I also like that, despite the outlandish situations the characters find themselves in, the world itslef is realistic. What I mean by this is that the characters reacting to the outlandish situations react in ways that are realistic, thus not taking me out of the story. I’d say real in relation to Japanese culture, but as a western reader, I didn’t find a lot of culture shock. Turns out small town experience is similar whether you’re Japanese or American.

Spoilers for the last third of the story.

To some, a story is only as good as its ending. I’m not quite that extreme, but I do acknowledge the importance of a solid ending. Despite Flowers of Evil having an ending that largely departs from the story structure up to that point, I thought the ending was great. In fact, I think the ending being the way it is enhances the manga and makes it a masterpiece.

Chapter thirty-three is the peak of the manga’s drama. Everything that has occurred thus far leads up to this point. In other words, this is the climax. This is important to note because it justifies what happens afterwards. The climax is the height of the story’s action, so there’s nowhere to go but down.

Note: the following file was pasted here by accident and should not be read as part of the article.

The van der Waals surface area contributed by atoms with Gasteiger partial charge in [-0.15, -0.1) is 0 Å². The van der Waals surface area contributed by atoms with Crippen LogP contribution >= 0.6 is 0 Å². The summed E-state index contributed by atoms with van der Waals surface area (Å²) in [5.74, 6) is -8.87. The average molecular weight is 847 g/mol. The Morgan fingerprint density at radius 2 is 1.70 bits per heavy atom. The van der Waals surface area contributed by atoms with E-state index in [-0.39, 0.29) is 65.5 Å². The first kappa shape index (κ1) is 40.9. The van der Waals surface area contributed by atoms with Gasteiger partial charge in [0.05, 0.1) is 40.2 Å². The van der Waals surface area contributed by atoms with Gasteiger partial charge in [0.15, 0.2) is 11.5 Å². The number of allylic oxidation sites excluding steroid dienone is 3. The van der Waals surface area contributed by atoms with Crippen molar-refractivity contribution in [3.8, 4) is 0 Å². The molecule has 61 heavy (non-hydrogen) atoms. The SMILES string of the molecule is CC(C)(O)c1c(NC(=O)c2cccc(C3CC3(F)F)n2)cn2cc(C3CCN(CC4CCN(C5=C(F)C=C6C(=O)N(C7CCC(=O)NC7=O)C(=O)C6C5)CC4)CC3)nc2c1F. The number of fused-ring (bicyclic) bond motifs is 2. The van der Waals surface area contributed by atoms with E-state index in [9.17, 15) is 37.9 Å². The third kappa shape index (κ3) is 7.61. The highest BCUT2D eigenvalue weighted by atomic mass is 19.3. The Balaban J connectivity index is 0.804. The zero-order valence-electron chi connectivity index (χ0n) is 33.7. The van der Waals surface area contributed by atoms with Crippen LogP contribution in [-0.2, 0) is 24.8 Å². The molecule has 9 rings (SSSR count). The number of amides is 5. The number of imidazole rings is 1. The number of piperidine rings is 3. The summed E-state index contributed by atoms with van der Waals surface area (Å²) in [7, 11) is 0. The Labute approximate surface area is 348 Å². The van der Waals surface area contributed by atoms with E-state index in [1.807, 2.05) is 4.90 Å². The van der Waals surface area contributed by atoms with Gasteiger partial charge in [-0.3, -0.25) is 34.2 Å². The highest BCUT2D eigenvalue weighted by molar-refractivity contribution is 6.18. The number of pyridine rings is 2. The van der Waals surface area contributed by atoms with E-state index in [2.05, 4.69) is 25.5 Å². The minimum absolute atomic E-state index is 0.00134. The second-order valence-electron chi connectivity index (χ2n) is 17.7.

After Nakamura and Kasuga nearly lose their lives, it’s decided that they will need to move away and we are treated to a timeskip. Kasuga is now a high school student. We see the effects of the events of the first part of the story: Kasuga is a shell of a man, haunted by his past.

However, unlike before, things look up for him. Things get better and they stay better. It’s surprising, given the trajectory of the story before. Quite frankly, it’s damn refreshing.
People might find the ending boring, but I find it uplifting. Kasuga’s life starts to change and I feel it’s an important message for people going through tough times and people who consider themselves to be misfits. Mangaka Shūzō Oshimi once remarked that the final third of the story is the one that he wanted to write. In this, it’s clear that the last third is the takeaway so to speak. Bad things happen, but we must find the strength to walk away from it towards a brighter tomorrow.